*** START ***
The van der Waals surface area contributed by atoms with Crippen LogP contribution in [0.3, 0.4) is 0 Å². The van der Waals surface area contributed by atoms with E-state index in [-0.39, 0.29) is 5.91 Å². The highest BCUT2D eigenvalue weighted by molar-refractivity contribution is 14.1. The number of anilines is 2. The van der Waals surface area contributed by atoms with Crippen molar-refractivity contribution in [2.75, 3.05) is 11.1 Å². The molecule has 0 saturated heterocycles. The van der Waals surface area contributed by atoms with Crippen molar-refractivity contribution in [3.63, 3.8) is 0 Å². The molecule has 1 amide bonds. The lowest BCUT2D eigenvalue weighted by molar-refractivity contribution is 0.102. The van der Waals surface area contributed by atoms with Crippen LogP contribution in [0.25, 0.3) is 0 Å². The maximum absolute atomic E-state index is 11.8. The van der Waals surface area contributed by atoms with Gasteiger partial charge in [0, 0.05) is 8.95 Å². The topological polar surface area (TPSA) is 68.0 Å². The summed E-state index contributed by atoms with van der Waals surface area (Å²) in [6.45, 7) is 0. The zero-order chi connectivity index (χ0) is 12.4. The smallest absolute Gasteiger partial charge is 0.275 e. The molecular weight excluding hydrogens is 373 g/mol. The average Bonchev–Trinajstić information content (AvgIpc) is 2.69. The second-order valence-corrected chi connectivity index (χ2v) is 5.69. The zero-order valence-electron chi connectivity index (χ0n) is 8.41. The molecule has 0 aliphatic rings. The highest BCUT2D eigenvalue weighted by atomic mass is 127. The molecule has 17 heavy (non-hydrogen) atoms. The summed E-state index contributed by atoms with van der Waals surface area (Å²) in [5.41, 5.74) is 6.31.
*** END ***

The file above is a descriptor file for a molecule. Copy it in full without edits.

The van der Waals surface area contributed by atoms with Crippen LogP contribution in [0.3, 0.4) is 0 Å². The van der Waals surface area contributed by atoms with E-state index in [-0.39, 0.29) is 5.91 Å². The highest BCUT2D eigenvalue weighted by molar-refractivity contribution is 14.1. The number of anilines is 2. The van der Waals surface area contributed by atoms with Crippen molar-refractivity contribution in [2.75, 3.05) is 11.1 Å². The molecule has 0 saturated heterocycles. The van der Waals surface area contributed by atoms with Crippen molar-refractivity contribution in [3.63, 3.8) is 0 Å². The molecule has 1 amide bonds. The lowest BCUT2D eigenvalue weighted by molar-refractivity contribution is 0.102. The van der Waals surface area contributed by atoms with Crippen LogP contribution in [0.25, 0.3) is 0 Å². The maximum absolute atomic E-state index is 11.8. The van der Waals surface area contributed by atoms with Gasteiger partial charge in [0, 0.05) is 8.95 Å². The topological polar surface area (TPSA) is 68.0 Å². The summed E-state index contributed by atoms with van der Waals surface area (Å²) in [6.45, 7) is 0. The zero-order chi connectivity index (χ0) is 12.4. The smallest absolute Gasteiger partial charge is 0.275 e. The molecular weight excluding hydrogens is 373 g/mol. The average Bonchev–Trinajstić information content (AvgIpc) is 2.69. The second-order valence-corrected chi connectivity index (χ2v) is 5.69. The zero-order valence-electron chi connectivity index (χ0n) is 8.41. The molecule has 0 aliphatic rings. The highest BCUT2D eigenvalue weighted by atomic mass is 127. The molecule has 17 heavy (non-hydrogen) atoms. The summed E-state index contributed by atoms with van der Waals surface area (Å²) in [5.41, 5.74) is 6.31.